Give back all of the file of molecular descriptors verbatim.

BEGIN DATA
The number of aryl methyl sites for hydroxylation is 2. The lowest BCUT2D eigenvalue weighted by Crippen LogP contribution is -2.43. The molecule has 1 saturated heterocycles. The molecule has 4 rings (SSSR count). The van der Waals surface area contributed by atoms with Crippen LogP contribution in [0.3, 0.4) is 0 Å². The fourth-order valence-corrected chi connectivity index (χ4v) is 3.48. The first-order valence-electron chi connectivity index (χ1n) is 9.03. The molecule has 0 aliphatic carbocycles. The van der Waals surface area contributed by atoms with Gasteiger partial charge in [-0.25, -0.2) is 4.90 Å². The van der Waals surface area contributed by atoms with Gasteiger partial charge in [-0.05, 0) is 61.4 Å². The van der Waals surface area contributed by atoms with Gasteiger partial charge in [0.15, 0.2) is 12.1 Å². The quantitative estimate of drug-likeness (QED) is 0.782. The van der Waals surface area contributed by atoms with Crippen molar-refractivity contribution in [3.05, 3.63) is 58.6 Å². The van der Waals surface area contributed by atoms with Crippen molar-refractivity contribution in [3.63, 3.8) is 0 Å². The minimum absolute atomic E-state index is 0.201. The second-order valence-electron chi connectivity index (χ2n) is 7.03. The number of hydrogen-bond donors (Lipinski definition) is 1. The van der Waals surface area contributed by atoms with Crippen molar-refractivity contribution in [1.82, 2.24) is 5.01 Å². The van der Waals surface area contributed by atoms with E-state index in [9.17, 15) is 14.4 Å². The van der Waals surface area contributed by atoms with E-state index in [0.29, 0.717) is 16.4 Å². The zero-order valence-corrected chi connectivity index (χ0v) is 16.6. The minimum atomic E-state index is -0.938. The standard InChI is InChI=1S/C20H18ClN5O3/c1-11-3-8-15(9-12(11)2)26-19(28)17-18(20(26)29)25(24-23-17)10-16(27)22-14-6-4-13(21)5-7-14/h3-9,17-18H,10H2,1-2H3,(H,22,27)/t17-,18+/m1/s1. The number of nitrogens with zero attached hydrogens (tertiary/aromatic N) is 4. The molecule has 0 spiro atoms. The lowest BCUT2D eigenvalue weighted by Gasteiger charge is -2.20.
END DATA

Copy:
The number of aryl methyl sites for hydroxylation is 2. The lowest BCUT2D eigenvalue weighted by Crippen LogP contribution is -2.43. The molecule has 1 saturated heterocycles. The molecule has 4 rings (SSSR count). The van der Waals surface area contributed by atoms with Crippen LogP contribution in [0.3, 0.4) is 0 Å². The fourth-order valence-corrected chi connectivity index (χ4v) is 3.48. The first-order valence-electron chi connectivity index (χ1n) is 9.03. The molecule has 0 aliphatic carbocycles. The van der Waals surface area contributed by atoms with Gasteiger partial charge in [-0.25, -0.2) is 4.90 Å². The van der Waals surface area contributed by atoms with Gasteiger partial charge in [-0.05, 0) is 61.4 Å². The van der Waals surface area contributed by atoms with Gasteiger partial charge in [0.15, 0.2) is 12.1 Å². The quantitative estimate of drug-likeness (QED) is 0.782. The van der Waals surface area contributed by atoms with Crippen molar-refractivity contribution in [3.05, 3.63) is 58.6 Å². The van der Waals surface area contributed by atoms with Crippen molar-refractivity contribution in [3.63, 3.8) is 0 Å². The minimum absolute atomic E-state index is 0.201. The second-order valence-electron chi connectivity index (χ2n) is 7.03. The number of hydrogen-bond donors (Lipinski definition) is 1. The van der Waals surface area contributed by atoms with Crippen molar-refractivity contribution in [1.82, 2.24) is 5.01 Å². The van der Waals surface area contributed by atoms with E-state index in [9.17, 15) is 14.4 Å². The van der Waals surface area contributed by atoms with E-state index in [0.29, 0.717) is 16.4 Å². The zero-order valence-corrected chi connectivity index (χ0v) is 16.6. The minimum atomic E-state index is -0.938. The standard InChI is InChI=1S/C20H18ClN5O3/c1-11-3-8-15(9-12(11)2)26-19(28)17-18(20(26)29)25(24-23-17)10-16(27)22-14-6-4-13(21)5-7-14/h3-9,17-18H,10H2,1-2H3,(H,22,27)/t17-,18+/m1/s1. The number of nitrogens with zero attached hydrogens (tertiary/aromatic N) is 4. The molecule has 0 spiro atoms. The lowest BCUT2D eigenvalue weighted by Gasteiger charge is -2.20.